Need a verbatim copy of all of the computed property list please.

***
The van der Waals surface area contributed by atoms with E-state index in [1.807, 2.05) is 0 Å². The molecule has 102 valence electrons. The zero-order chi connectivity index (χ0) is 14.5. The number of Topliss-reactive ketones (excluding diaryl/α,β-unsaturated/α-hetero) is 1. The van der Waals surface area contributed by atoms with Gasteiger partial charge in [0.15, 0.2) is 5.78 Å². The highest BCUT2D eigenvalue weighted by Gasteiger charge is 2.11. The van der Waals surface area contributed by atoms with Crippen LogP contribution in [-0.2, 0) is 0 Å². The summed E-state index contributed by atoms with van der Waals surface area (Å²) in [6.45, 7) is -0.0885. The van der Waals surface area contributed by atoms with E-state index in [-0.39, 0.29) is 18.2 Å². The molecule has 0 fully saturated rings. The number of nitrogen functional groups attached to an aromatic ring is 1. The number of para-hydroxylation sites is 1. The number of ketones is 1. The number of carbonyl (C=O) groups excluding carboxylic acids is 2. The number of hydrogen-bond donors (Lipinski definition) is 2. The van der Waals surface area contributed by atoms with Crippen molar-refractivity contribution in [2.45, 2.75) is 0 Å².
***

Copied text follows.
The van der Waals surface area contributed by atoms with E-state index in [1.807, 2.05) is 0 Å². The molecule has 102 valence electrons. The zero-order chi connectivity index (χ0) is 14.5. The number of Topliss-reactive ketones (excluding diaryl/α,β-unsaturated/α-hetero) is 1. The van der Waals surface area contributed by atoms with Gasteiger partial charge in [0.15, 0.2) is 5.78 Å². The highest BCUT2D eigenvalue weighted by Gasteiger charge is 2.11. The van der Waals surface area contributed by atoms with Crippen LogP contribution in [-0.2, 0) is 0 Å². The summed E-state index contributed by atoms with van der Waals surface area (Å²) in [6.45, 7) is -0.0885. The van der Waals surface area contributed by atoms with E-state index in [-0.39, 0.29) is 18.2 Å². The molecule has 0 fully saturated rings. The number of nitrogen functional groups attached to an aromatic ring is 1. The number of para-hydroxylation sites is 1. The number of ketones is 1. The number of carbonyl (C=O) groups excluding carboxylic acids is 2. The number of hydrogen-bond donors (Lipinski definition) is 2. The van der Waals surface area contributed by atoms with Crippen molar-refractivity contribution in [2.45, 2.75) is 0 Å².